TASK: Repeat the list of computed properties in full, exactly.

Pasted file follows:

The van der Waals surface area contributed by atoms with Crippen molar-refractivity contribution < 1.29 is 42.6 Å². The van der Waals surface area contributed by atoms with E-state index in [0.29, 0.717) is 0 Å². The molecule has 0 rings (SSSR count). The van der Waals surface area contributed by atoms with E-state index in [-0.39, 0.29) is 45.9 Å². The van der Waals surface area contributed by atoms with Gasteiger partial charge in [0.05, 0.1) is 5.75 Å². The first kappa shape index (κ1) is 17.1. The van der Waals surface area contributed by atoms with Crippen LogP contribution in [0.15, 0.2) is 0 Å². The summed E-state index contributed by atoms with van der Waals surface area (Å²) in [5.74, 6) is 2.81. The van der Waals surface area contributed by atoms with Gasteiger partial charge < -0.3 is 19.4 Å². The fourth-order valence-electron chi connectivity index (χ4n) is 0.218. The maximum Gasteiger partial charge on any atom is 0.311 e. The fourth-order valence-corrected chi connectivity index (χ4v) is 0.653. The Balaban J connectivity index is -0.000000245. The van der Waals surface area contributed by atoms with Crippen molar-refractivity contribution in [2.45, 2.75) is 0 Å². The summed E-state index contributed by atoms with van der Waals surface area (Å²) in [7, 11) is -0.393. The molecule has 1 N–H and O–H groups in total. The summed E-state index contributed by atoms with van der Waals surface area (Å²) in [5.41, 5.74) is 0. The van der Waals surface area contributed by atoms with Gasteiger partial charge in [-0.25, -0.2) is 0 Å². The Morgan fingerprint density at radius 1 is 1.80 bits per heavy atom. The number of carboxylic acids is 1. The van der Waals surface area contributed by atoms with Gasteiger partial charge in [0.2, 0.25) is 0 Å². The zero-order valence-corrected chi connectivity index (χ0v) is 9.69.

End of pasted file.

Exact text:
The van der Waals surface area contributed by atoms with Crippen molar-refractivity contribution < 1.29 is 42.6 Å². The van der Waals surface area contributed by atoms with E-state index in [0.29, 0.717) is 0 Å². The molecule has 0 rings (SSSR count). The van der Waals surface area contributed by atoms with E-state index in [-0.39, 0.29) is 45.9 Å². The van der Waals surface area contributed by atoms with Gasteiger partial charge in [0.05, 0.1) is 5.75 Å². The first kappa shape index (κ1) is 17.1. The van der Waals surface area contributed by atoms with Crippen LogP contribution in [0.15, 0.2) is 0 Å². The summed E-state index contributed by atoms with van der Waals surface area (Å²) in [5.74, 6) is 2.81. The van der Waals surface area contributed by atoms with Gasteiger partial charge < -0.3 is 19.4 Å². The fourth-order valence-electron chi connectivity index (χ4n) is 0.218. The maximum Gasteiger partial charge on any atom is 0.311 e. The fourth-order valence-corrected chi connectivity index (χ4v) is 0.653. The Balaban J connectivity index is -0.000000245. The van der Waals surface area contributed by atoms with Crippen molar-refractivity contribution in [2.45, 2.75) is 0 Å². The summed E-state index contributed by atoms with van der Waals surface area (Å²) in [7, 11) is -0.393. The molecule has 1 N–H and O–H groups in total. The summed E-state index contributed by atoms with van der Waals surface area (Å²) in [5.41, 5.74) is 0. The van der Waals surface area contributed by atoms with Gasteiger partial charge in [-0.25, -0.2) is 0 Å². The Morgan fingerprint density at radius 1 is 1.80 bits per heavy atom. The number of carboxylic acids is 1. The van der Waals surface area contributed by atoms with Gasteiger partial charge in [0.2, 0.25) is 0 Å². The zero-order valence-corrected chi connectivity index (χ0v) is 9.69.